The book itself though is very comprehensive. It’s apparent, from the first chapter to the last, that the author is not only well-versed in business, but also took an extraordinary effort to research her facts. Further, it has an abundance of useful graphs to provide as a visual example to what she is discussing at any given point in time. Many of these graphs were ones that she claims to have used professionally. Given the detail on some of them, I’m rather convinced that Guzik is telling the truth.
What Could Have Been Better
As much as the graphs and figures supplemented the text and were overall useful, they also are my biggest complaint. The graphs are incredibly dense and yet are still fitted on half of a page. This causes the text to be insanely small sometimes, and burdensome to read. I looked online to try and find a digital index of all the graphs in the book and none was to be found. Had Guzik supplied these in a digital and easy to read format, the book would score much higher; however, the work it takes to get information out of some of the graphs makes them useless. To be fair though, some of the graphs are perfectly sized and are easy to read and use.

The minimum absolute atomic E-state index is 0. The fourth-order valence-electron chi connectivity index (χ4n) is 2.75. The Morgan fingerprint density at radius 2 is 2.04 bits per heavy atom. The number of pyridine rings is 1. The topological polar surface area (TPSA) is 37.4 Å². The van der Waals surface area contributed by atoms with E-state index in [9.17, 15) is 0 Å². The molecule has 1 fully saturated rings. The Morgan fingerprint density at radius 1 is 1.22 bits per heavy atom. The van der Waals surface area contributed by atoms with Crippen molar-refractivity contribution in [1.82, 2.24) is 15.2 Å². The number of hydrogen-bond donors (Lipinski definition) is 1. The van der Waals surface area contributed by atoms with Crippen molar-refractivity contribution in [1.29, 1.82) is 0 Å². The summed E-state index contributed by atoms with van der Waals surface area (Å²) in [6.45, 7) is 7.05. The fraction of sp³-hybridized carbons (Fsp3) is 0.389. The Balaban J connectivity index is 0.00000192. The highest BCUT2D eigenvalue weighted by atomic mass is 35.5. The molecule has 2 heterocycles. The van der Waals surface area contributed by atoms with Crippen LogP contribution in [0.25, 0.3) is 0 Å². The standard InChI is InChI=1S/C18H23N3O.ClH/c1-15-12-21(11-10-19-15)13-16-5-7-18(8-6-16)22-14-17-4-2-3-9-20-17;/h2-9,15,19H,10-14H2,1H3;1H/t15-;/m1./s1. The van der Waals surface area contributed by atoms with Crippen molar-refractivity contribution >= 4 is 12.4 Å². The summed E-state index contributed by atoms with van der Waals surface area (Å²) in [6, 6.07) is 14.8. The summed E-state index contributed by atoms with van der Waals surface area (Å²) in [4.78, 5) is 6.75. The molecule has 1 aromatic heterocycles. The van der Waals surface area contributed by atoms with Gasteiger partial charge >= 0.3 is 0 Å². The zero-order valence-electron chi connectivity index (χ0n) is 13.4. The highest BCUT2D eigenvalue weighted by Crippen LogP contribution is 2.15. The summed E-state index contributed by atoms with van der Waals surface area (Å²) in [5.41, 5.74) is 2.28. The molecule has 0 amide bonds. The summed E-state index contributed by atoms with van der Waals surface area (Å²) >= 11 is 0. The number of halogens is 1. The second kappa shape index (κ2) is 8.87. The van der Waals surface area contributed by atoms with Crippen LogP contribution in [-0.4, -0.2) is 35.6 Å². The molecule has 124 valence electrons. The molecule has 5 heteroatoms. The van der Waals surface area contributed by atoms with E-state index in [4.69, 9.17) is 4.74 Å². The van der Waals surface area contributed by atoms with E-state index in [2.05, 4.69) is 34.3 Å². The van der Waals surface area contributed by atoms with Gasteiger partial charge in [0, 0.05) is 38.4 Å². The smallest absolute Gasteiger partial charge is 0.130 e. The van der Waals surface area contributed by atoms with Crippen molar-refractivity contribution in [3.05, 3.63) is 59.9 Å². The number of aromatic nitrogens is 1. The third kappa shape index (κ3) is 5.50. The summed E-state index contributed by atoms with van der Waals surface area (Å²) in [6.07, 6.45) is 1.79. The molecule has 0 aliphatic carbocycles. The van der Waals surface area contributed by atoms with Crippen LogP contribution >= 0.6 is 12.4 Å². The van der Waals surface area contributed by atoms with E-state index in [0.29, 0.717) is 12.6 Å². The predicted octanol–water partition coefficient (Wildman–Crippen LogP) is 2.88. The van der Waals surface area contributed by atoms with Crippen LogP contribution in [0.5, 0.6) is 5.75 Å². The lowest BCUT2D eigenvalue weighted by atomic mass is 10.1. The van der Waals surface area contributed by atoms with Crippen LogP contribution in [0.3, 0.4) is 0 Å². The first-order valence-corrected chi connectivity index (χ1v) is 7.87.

My other gripe about this book is that it markets itself as an everyday guide. It’s not. I do not recommend this book for someone with no business experience or knowledge. There are other “beginner’s books” out there that will be more useful. I consider myself to be knowledgeable in business, and semi-knowledgeable about accounting and I found myself googling a few terms or concepts on occasion. In that respect, it’s a great read because you’re sure to learn something; on the other hand, it probably pays to already have a good grasp of the business cycle and accounting terms or already be engaged in an established business.
Ultimately, I would recommend this to students in the sophomore or junior level of a business or accounting degree or to someone who is already engaged in the role of a CFO who is looking to take their knowledge to the next level. Another great person to read this book would be a budding entrepreneur who is looking to learn more about owning a business before ‘taking the plunge’ so to speak. The concepts covered, whether simple or complex, are presented in an easily referenced and learnable format which makes it a great book to read and keep on the bookshelf for a later date. The sections on administrative planning (like an employee handbook or corporate policies), strategic planning, and creating audit controls are worth the $24 alone that the book costs on Amazon. The rest is essentially “free” value-added material.
Interest in buying the book? Here’s the Amazon Link for your convenience. I enjoyed the book and plan on keeping it handy, I hope my readers have the same luck with it. If you enjoyed this month’s book report be sure to share it with your friends on Facebook. And while you’re on Facebook don’t forget to like my Cash Flow Celt page!